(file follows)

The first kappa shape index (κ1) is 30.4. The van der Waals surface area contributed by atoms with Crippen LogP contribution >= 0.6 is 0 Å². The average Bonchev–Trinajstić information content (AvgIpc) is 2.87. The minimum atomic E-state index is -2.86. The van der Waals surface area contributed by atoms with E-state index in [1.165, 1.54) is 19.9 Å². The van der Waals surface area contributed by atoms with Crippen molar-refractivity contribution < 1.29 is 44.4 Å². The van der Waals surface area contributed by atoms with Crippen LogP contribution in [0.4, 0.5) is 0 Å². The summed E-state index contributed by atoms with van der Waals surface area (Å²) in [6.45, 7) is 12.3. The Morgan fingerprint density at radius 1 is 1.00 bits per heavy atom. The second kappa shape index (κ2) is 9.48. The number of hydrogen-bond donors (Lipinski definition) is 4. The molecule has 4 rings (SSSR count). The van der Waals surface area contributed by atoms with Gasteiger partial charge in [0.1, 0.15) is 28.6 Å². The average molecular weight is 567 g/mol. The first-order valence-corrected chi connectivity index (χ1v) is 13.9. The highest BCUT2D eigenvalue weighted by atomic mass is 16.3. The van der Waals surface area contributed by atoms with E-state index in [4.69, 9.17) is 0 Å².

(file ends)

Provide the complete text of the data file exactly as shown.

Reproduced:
The first kappa shape index (κ1) is 30.4. The van der Waals surface area contributed by atoms with Crippen LogP contribution >= 0.6 is 0 Å². The average Bonchev–Trinajstić information content (AvgIpc) is 2.87. The minimum atomic E-state index is -2.86. The van der Waals surface area contributed by atoms with E-state index in [1.165, 1.54) is 19.9 Å². The van der Waals surface area contributed by atoms with Crippen molar-refractivity contribution < 1.29 is 44.4 Å². The van der Waals surface area contributed by atoms with Crippen LogP contribution in [0.4, 0.5) is 0 Å². The summed E-state index contributed by atoms with van der Waals surface area (Å²) in [6.45, 7) is 12.3. The Morgan fingerprint density at radius 1 is 1.00 bits per heavy atom. The second kappa shape index (κ2) is 9.48. The number of hydrogen-bond donors (Lipinski definition) is 4. The molecule has 4 rings (SSSR count). The van der Waals surface area contributed by atoms with Gasteiger partial charge in [0.1, 0.15) is 28.6 Å². The average molecular weight is 567 g/mol. The first-order valence-corrected chi connectivity index (χ1v) is 13.9. The highest BCUT2D eigenvalue weighted by atomic mass is 16.3. The van der Waals surface area contributed by atoms with E-state index in [4.69, 9.17) is 0 Å².